Add a Custom Script to Windows Setupwin 10

ErrorHandler.cmd and Setupcomplete.cmd are custom scripts that run during or after the Windows Setup process. By using cscript/wscript scripts, they can be used to install applications or run other tasks.



After the user sees the desktop, this script runs immediately. We can disable this setting by using OEM product keys. This runs with local system permission.




Automatically, this script runs when Setup encounters a fatal error and runs with local system permission.

Windows Unattend scripts:


Create an Unattend.xml file with one of these settings to run during the Windows Setup process and can be used with OEM product keys.

Use RunAsynchronousCommands to run services or commands that can start at the same time. Use RunSynchronousCommands to run commands that need to finish before other commands that start.

Microsoft-Window-Shell-Setup\LogonCommands\AsynchronousCommand works such as LogonCommands\AsynchronousCommand: The commands using these unattended settings are now started at the same time, and no longer wait for the previous command to finish.



Some of these settings run in the user context. Others run in the system context that depends on the configuration pass. Windows Setup starts as RunSynchronous Command runs a script or Add Microsoft-Windows-Setup\RunAsynchronousCommand and is helpful for setting hard disk partitions.

Add RunSynchronousCommand or Microsoft-Windows-Deployment\RunAsynchronousCommand to the audit User configuration pass to run a script that runs when the PC enters audit mode and can be helpful for tasks such as automated app installation or testing.

Add Microsoft-Windows-Shell-Setup\LogonCommands\AsynchronousCommand


FirstLogonCommands\SynchronousCommand to run after the Out of Box Experience (OOBE). On Concord, before the user sees the desktop. Especially this can be useful to set up language-specific apps or content after the user has already selected their language.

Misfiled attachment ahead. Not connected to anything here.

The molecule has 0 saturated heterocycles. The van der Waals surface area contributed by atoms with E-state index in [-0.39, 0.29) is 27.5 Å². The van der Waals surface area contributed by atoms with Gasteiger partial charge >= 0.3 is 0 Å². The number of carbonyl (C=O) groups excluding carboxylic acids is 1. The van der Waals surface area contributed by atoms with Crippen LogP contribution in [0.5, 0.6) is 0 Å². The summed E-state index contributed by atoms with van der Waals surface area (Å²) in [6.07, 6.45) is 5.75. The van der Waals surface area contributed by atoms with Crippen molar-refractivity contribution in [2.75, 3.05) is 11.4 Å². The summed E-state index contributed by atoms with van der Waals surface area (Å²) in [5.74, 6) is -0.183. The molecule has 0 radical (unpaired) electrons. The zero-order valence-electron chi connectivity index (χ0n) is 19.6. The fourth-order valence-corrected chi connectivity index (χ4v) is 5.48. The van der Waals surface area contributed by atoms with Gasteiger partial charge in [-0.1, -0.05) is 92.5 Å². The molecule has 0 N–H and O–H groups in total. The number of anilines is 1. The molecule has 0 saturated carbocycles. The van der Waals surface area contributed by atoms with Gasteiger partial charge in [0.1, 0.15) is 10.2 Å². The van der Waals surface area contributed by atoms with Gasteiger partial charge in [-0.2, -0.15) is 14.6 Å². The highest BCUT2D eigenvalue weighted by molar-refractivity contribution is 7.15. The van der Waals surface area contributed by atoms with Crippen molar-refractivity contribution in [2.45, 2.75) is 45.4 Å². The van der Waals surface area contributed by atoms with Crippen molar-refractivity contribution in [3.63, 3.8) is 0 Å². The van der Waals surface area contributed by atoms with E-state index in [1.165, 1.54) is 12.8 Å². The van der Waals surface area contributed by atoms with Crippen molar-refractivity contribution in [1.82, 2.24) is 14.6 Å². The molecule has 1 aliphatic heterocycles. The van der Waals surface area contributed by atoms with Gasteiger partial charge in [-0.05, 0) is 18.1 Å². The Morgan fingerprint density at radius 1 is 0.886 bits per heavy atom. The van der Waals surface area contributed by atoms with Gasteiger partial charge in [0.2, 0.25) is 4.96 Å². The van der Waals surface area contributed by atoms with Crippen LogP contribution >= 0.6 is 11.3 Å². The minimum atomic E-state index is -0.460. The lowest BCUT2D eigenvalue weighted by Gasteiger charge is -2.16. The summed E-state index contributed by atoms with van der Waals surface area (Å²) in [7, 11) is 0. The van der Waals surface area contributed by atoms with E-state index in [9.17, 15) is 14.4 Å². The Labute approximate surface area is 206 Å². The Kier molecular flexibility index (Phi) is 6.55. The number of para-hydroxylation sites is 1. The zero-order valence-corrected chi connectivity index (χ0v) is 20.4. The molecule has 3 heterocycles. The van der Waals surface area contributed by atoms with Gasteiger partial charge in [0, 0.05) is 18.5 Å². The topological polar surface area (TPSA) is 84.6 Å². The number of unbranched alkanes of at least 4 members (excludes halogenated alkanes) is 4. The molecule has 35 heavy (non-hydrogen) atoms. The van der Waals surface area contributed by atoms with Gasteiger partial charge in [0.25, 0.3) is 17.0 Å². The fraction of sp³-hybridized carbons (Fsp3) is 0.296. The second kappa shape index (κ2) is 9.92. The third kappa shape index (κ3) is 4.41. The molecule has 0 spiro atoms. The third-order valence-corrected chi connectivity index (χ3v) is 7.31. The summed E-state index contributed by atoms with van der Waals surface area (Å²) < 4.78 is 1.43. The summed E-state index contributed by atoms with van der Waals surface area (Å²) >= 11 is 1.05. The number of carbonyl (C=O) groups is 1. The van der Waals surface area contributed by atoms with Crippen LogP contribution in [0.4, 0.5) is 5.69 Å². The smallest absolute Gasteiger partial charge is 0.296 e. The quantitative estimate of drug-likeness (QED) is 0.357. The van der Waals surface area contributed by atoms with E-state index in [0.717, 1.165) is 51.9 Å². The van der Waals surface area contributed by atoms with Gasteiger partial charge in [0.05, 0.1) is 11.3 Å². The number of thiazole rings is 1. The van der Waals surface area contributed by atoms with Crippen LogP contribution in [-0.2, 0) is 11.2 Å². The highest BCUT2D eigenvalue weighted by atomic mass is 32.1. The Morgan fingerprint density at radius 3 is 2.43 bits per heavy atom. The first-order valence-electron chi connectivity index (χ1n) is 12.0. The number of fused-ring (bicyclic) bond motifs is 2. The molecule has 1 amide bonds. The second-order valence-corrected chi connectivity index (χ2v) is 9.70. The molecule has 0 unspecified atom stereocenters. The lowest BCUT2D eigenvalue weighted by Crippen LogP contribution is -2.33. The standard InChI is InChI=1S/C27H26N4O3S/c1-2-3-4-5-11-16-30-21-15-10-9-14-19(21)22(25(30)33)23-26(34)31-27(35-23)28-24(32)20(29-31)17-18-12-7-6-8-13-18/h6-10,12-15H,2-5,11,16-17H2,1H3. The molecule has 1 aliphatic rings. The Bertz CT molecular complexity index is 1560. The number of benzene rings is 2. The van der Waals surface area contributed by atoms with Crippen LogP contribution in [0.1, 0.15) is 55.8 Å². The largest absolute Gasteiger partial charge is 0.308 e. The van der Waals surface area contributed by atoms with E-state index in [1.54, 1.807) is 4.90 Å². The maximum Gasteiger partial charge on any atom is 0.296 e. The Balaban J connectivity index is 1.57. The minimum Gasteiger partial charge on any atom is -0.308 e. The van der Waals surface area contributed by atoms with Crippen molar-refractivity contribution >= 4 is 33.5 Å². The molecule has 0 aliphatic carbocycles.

Use these scripts sparingly because long scripts can prevent the user from reaching the Start screen quickly. For retail versions of Windows, additional restrictions apply to these scripts. For info, see the Licensing and Policy guidance on the OEM Partner Center.

It will be triggered on the next boot when you add a script using FirstLogonCommands. Even if you boot into audit mode using Ctrl+Shift+F3. Add the setting to boot to audit mode without triggering these scripts. Microsoft Windows-Deployment\Reseal\Mode = Audit.

Run a script after setup is complete (SetupComplete.cmd)

Order of operations

Windows Setup searches for the SetupComplete.cmd file in the %WINDIR%\Setup\Scripts\directory after Windows is installed but before the log on screen appears.

Windows Setup runs the script if a SetupComplete.cmd file is found. Windows Setup logs the action in the C:\Windows\Panther\UnattendGC\Setupact.log file.

Setup doesn’t verify any error levels or exit codes in the script after it executes SetupComplete.cmd.

Warning You cannot reboot the system and resume running SetupComplete.cmd. By adding a command such as shutdown-r as you should not reboot the system. This will put the system in a bad state.

The Group Policy is defined in the domain is not applied to the computer until Setupcomplete.cmd is finished if the computer joins a domain during installation. This is to confirm that the Group Policy configuration activity does not interfere with the script.

Run a script if Windows Setup encounters a fatal error (ErrorHandler.cmd)


When you are installing many systems at the same time then this script is useful. This detects when an error occurs during Windows Setup. Automatically, Setup runs a script that can contain custom actions or commands when it does to address the cause of the error.

Windows Setup searches for a command script in the following directory if Windows Setup encounters a fatal error and is prevented from completing the installation: %WINDIR%\Setup\Scripts\ErrorHandler.cmd. Depending on whether the script is found one of two actions will occur.

A dialog box is displayed with the error text if the script is not found. A user must dismiss the dialog box before Windows Setup exits.

The script executes synchronously if the script is found. No error text or dialog box is displayed. Windows Setup exits after the ErrorHandler.cmd script has finished running.

For instance, the computer will return to the environment from which Windows Setup was executed such as an earlier version of the Windows Preinstallation Environment or operating system (Windows PE) depending on the phase of Windows Setup.

There may be instances when Windows Setup encounters more than one error. This runs the ErrorHandler.cmd script more than once. Confirm that you can run this script multiple times when developing the code for ErrorHandler.cmd.

You can do either of the following to use ErrorHandler.cmd:


Add it to the image, in %WINDIR%\Setup\Scripts\ErrorHandler.cmd and Mount the image and unmount the image.


Add ErrorHandler.cmd to a temporary file location, for instance, C:\Temp\ErrorHandler.cmd and then run Windows Setup using the /m option.

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